After about five minutes, we deglaze the vegetables with the red wine and chopped tomatoes. While the sauce comes back to the boil, season it with oregano, salt and pepper. Do you happen to have fennel seeds at home? Then you can certainly also add a teaspoon of it. Everything fennel today!
When the sauce is back to a boil, you can take it off the heat and mix in the baby spinach. Do this in several steps and stir well each time so that the spinach mixes well with the fennel ratatouille.
And off in the oven
Once we're done with that, we can add the sauce to the sausages in the casserole. In the meantime, the oven will also be up to temperature, so that everything can immediately go into the preheated oven. After half an hour you can take a wonderfully fragrant casserole from the oven. And rest assured, this salsiccia casserole with fennel ratatouille tastes really delicious!
Wine tip: Nero d'Avola
As we will explain in more detail further down, these fennel sausages originally come from the south of Italy, from Calabria. Our salsiccia casserole with fennel ratatouille has a distinctly strong taste. So we should aim for an according wine. And so we end up with Nero d'Avola, a Sicilian wine. Which is quite close to the heel of Italy, Calabria.
Nero d'Avola means as much as the black grape of Avola. Avola is a town in eastern Sicily. The local grape variety is very powerful with a very nice taste. On the one hand you have the grape, but on top of that you also have the lava soils of Sicily. These contribute even more to the powerful but delicious taste. And lava, of course, is black when it solidifies. Nero d'Avola is therefore the grape from the lava soils around Avola in eastern Sicily.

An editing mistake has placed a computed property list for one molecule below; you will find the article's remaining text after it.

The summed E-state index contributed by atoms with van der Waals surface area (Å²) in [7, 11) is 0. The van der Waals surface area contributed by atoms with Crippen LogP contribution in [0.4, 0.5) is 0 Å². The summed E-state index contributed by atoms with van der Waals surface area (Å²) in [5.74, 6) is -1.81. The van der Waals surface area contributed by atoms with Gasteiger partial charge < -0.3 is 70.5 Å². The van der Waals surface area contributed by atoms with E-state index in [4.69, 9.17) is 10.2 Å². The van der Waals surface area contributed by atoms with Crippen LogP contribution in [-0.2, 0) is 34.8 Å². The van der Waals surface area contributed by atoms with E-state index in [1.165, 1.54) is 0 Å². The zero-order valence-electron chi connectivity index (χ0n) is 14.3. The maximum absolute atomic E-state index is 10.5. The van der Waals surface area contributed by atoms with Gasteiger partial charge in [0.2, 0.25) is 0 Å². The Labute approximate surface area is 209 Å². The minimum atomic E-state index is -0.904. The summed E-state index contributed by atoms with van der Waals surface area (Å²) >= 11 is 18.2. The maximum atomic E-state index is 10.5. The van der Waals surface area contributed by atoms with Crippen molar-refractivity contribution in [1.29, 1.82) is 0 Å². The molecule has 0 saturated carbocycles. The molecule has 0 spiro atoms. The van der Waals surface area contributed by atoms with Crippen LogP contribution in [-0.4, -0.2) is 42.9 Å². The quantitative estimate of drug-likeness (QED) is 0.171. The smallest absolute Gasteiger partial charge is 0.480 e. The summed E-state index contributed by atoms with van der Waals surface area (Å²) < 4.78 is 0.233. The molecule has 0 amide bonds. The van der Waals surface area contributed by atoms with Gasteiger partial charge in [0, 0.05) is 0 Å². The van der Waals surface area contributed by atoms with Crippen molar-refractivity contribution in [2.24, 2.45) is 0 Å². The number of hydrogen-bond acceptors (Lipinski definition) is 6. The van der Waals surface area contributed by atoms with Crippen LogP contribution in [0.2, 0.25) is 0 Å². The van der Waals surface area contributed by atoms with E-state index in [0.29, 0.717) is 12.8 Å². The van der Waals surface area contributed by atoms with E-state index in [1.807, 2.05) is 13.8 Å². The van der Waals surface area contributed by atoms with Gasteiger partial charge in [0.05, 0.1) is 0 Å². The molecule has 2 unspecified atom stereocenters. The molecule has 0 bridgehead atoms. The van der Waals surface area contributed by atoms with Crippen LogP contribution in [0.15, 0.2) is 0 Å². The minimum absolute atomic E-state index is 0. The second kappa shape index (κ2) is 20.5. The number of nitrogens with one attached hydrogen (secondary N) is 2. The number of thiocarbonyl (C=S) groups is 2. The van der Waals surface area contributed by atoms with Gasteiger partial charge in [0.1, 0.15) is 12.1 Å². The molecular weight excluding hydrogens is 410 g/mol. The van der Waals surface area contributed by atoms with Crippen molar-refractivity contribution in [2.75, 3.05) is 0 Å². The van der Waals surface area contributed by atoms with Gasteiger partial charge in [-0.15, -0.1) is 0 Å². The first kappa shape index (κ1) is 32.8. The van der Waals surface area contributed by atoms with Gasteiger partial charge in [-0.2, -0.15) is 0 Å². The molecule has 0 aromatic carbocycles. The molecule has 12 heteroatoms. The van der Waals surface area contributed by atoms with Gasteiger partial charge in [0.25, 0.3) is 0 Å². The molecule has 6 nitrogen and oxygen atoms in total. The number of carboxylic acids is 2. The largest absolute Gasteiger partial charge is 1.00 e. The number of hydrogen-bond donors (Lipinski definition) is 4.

And what exactly are salsiccia?
Salsiccia, as the name suggests, is an Italian type of sausage. Although salsiccia is the general name for an Italian sausage, it is best known abroad as the sausage seasoned with fennel.
The habit of seasoning the sausage with, among other things, fennel, garlic, sun-dried tomatoes and other herbs comes mainly from the south of Italy. More specifically in Calabria and also in Sicily. It also received the DOP label (Denominazione di Origine Protetta) of the European Union since 1998. This label sets standards for traditional regional products.
The word salsiccia is derived from Latin, salsicia. And with that we have also arrived at the origin of this delicious spiced Italian sausage. Already in the first century BC, some Roman writers (Cicero, Martial, Varro) referred to a preparation with “minced meat pressed in a casing”. And actually reference is made to Luciana. This is the old name for the region of origin, which today is known as Basilicata. And that is in the heel of Italy.
You can find more information about this Italian fennel sausage in the following articles:
- Salsiccia (La cucina d’Italia).
- Italian sausage – Wikipedia.
- What is salsiccia – Meaning and traditions (savoring Italy).
- Salsiccia or salciccia – this is how sausage is called in Calabria.(Bottega di Calabria).
Obviously fennel is the star in this dish. It gives the salsiccia its typical taste and is a main ingredient of the accompanying ratatouille in this recipe. And fennel deserves more attention, because it is certainly an underrated vegetable. Here are some more surprising recipes with fennel:
- Easy vegetarian fennel curry.
- Autumn lasagna.
- Steamed salmon with fennel and beetroot. (gerechtenweb).
If you speak Dutch, you can find the Dutch version of this recipe on gerechtenweb.blog.